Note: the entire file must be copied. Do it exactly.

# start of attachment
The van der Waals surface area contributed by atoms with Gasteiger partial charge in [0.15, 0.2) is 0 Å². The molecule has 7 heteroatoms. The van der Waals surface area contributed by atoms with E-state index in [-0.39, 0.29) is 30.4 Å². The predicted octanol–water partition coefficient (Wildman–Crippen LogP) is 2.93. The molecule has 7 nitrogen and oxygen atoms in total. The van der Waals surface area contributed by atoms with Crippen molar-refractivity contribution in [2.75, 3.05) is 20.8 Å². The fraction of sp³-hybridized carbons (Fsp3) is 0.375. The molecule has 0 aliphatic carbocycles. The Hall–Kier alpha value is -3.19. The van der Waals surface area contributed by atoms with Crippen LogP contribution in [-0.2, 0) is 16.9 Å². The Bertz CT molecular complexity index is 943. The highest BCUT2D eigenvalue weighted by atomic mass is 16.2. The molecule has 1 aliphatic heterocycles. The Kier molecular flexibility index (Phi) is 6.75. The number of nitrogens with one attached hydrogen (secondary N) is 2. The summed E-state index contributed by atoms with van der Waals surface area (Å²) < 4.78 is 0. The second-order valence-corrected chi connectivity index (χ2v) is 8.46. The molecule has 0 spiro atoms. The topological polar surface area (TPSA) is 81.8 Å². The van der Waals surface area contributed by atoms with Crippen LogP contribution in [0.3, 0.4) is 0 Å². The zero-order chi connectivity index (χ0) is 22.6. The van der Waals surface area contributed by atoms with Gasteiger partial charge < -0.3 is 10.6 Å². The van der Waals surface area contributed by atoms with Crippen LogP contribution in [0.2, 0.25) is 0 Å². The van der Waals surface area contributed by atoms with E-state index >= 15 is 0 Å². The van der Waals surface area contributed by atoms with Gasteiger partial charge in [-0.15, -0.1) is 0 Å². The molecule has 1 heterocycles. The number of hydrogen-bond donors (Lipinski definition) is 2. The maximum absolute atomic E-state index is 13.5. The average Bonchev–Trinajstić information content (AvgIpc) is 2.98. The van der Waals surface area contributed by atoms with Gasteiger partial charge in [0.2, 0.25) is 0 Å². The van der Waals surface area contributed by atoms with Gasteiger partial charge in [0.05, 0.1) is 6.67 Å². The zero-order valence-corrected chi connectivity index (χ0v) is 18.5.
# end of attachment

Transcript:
The van der Waals surface area contributed by atoms with Gasteiger partial charge in [0.15, 0.2) is 0 Å². The molecule has 7 heteroatoms. The van der Waals surface area contributed by atoms with E-state index in [-0.39, 0.29) is 30.4 Å². The predicted octanol–water partition coefficient (Wildman–Crippen LogP) is 2.93. The molecule has 7 nitrogen and oxygen atoms in total. The van der Waals surface area contributed by atoms with Crippen molar-refractivity contribution in [2.75, 3.05) is 20.8 Å². The fraction of sp³-hybridized carbons (Fsp3) is 0.375. The molecule has 0 aliphatic carbocycles. The Hall–Kier alpha value is -3.19. The van der Waals surface area contributed by atoms with Crippen LogP contribution in [-0.2, 0) is 16.9 Å². The Bertz CT molecular complexity index is 943. The highest BCUT2D eigenvalue weighted by atomic mass is 16.2. The molecule has 1 aliphatic heterocycles. The Kier molecular flexibility index (Phi) is 6.75. The number of nitrogens with one attached hydrogen (secondary N) is 2. The summed E-state index contributed by atoms with van der Waals surface area (Å²) < 4.78 is 0. The second-order valence-corrected chi connectivity index (χ2v) is 8.46. The molecule has 0 spiro atoms. The topological polar surface area (TPSA) is 81.8 Å². The van der Waals surface area contributed by atoms with Crippen LogP contribution in [0.3, 0.4) is 0 Å². The zero-order chi connectivity index (χ0) is 22.6. The van der Waals surface area contributed by atoms with Gasteiger partial charge < -0.3 is 10.6 Å². The van der Waals surface area contributed by atoms with Crippen LogP contribution in [0.2, 0.25) is 0 Å². The van der Waals surface area contributed by atoms with E-state index >= 15 is 0 Å². The van der Waals surface area contributed by atoms with Gasteiger partial charge in [-0.15, -0.1) is 0 Å². The molecule has 1 heterocycles. The number of hydrogen-bond donors (Lipinski definition) is 2. The maximum absolute atomic E-state index is 13.5. The average Bonchev–Trinajstić information content (AvgIpc) is 2.98. The van der Waals surface area contributed by atoms with Gasteiger partial charge in [0.2, 0.25) is 0 Å². The van der Waals surface area contributed by atoms with Gasteiger partial charge in [0.05, 0.1) is 6.67 Å². The zero-order valence-corrected chi connectivity index (χ0v) is 18.5.